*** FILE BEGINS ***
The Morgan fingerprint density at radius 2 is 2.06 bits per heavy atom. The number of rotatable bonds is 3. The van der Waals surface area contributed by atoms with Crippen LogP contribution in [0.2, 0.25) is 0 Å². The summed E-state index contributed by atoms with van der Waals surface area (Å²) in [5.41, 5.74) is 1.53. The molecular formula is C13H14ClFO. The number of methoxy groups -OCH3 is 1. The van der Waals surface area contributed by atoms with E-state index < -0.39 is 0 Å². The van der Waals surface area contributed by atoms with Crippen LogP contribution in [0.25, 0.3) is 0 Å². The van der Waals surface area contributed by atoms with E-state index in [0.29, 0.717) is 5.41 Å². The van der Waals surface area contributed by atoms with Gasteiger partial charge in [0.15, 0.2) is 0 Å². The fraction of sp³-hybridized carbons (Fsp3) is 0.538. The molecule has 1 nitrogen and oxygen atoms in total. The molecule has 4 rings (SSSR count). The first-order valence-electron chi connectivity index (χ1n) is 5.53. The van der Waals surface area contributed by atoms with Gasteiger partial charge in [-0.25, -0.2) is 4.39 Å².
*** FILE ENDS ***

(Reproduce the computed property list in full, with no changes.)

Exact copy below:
The Morgan fingerprint density at radius 2 is 2.06 bits per heavy atom. The number of rotatable bonds is 3. The van der Waals surface area contributed by atoms with Crippen LogP contribution in [0.2, 0.25) is 0 Å². The summed E-state index contributed by atoms with van der Waals surface area (Å²) in [5.41, 5.74) is 1.53. The molecular formula is C13H14ClFO. The number of methoxy groups -OCH3 is 1. The van der Waals surface area contributed by atoms with E-state index < -0.39 is 0 Å². The van der Waals surface area contributed by atoms with Crippen LogP contribution in [0.25, 0.3) is 0 Å². The van der Waals surface area contributed by atoms with E-state index in [0.29, 0.717) is 5.41 Å². The van der Waals surface area contributed by atoms with Gasteiger partial charge in [0.15, 0.2) is 0 Å². The fraction of sp³-hybridized carbons (Fsp3) is 0.538. The molecule has 1 nitrogen and oxygen atoms in total. The molecule has 4 rings (SSSR count). The first-order valence-electron chi connectivity index (χ1n) is 5.53. The van der Waals surface area contributed by atoms with Gasteiger partial charge in [-0.25, -0.2) is 4.39 Å².